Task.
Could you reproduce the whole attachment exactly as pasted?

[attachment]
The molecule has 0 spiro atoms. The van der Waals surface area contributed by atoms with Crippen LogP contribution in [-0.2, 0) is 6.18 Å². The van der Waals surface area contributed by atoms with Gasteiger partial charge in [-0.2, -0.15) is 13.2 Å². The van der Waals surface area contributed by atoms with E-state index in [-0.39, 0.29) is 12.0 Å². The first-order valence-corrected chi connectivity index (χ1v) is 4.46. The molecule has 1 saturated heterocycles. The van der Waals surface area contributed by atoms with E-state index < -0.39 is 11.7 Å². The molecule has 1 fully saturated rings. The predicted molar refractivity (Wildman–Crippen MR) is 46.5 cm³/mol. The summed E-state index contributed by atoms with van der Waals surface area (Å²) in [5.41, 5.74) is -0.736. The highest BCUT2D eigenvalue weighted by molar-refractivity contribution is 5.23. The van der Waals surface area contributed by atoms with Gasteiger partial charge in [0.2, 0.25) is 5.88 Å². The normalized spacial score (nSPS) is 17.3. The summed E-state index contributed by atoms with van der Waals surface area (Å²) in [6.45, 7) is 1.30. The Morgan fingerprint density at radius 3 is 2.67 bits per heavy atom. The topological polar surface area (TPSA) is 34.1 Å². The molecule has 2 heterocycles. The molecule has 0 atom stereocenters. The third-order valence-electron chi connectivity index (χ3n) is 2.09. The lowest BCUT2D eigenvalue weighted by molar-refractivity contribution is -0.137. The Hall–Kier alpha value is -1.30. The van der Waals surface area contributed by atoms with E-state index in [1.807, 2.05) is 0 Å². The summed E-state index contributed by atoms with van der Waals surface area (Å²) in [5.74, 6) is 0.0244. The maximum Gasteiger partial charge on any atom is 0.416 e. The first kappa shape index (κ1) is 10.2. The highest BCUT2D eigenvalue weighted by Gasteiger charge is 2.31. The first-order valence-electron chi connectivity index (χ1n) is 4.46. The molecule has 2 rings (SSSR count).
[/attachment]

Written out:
The molecule has 0 spiro atoms. The van der Waals surface area contributed by atoms with Crippen LogP contribution in [-0.2, 0) is 6.18 Å². The van der Waals surface area contributed by atoms with Gasteiger partial charge in [-0.2, -0.15) is 13.2 Å². The van der Waals surface area contributed by atoms with E-state index in [-0.39, 0.29) is 12.0 Å². The first-order valence-corrected chi connectivity index (χ1v) is 4.46. The molecule has 1 saturated heterocycles. The van der Waals surface area contributed by atoms with E-state index < -0.39 is 11.7 Å². The molecule has 1 fully saturated rings. The predicted molar refractivity (Wildman–Crippen MR) is 46.5 cm³/mol. The summed E-state index contributed by atoms with van der Waals surface area (Å²) in [5.41, 5.74) is -0.736. The highest BCUT2D eigenvalue weighted by molar-refractivity contribution is 5.23. The van der Waals surface area contributed by atoms with Gasteiger partial charge in [0.2, 0.25) is 5.88 Å². The normalized spacial score (nSPS) is 17.3. The summed E-state index contributed by atoms with van der Waals surface area (Å²) in [6.45, 7) is 1.30. The Morgan fingerprint density at radius 3 is 2.67 bits per heavy atom. The topological polar surface area (TPSA) is 34.1 Å². The molecule has 2 heterocycles. The molecule has 0 atom stereocenters. The third-order valence-electron chi connectivity index (χ3n) is 2.09. The lowest BCUT2D eigenvalue weighted by molar-refractivity contribution is -0.137. The Hall–Kier alpha value is -1.30. The van der Waals surface area contributed by atoms with E-state index in [1.807, 2.05) is 0 Å². The summed E-state index contributed by atoms with van der Waals surface area (Å²) in [5.74, 6) is 0.0244. The maximum Gasteiger partial charge on any atom is 0.416 e. The first kappa shape index (κ1) is 10.2. The highest BCUT2D eigenvalue weighted by Gasteiger charge is 2.31. The first-order valence-electron chi connectivity index (χ1n) is 4.46. The molecule has 2 rings (SSSR count).